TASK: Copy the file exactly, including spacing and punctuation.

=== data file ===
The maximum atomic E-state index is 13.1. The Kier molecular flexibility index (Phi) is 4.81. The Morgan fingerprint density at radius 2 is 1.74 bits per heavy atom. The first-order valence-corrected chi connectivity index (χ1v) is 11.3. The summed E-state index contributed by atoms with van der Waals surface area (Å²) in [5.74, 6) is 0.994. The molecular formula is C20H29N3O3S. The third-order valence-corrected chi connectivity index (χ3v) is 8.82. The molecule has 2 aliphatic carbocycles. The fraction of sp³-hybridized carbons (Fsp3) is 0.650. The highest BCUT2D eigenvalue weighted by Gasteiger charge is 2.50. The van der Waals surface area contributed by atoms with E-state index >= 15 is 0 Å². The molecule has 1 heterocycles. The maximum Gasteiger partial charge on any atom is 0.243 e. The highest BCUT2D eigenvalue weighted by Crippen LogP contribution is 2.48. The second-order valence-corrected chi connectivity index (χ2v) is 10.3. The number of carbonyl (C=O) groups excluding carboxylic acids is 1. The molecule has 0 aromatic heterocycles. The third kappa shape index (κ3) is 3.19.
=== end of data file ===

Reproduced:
The maximum atomic E-state index is 13.1. The Kier molecular flexibility index (Phi) is 4.81. The Morgan fingerprint density at radius 2 is 1.74 bits per heavy atom. The first-order valence-corrected chi connectivity index (χ1v) is 11.3. The summed E-state index contributed by atoms with van der Waals surface area (Å²) in [5.74, 6) is 0.994. The molecular formula is C20H29N3O3S. The third-order valence-corrected chi connectivity index (χ3v) is 8.82. The molecule has 2 aliphatic carbocycles. The fraction of sp³-hybridized carbons (Fsp3) is 0.650. The highest BCUT2D eigenvalue weighted by Gasteiger charge is 2.50. The van der Waals surface area contributed by atoms with E-state index >= 15 is 0 Å². The molecule has 1 heterocycles. The maximum Gasteiger partial charge on any atom is 0.243 e. The highest BCUT2D eigenvalue weighted by Crippen LogP contribution is 2.48. The second-order valence-corrected chi connectivity index (χ2v) is 10.3. The number of carbonyl (C=O) groups excluding carboxylic acids is 1. The molecule has 0 aromatic heterocycles. The third kappa shape index (κ3) is 3.19.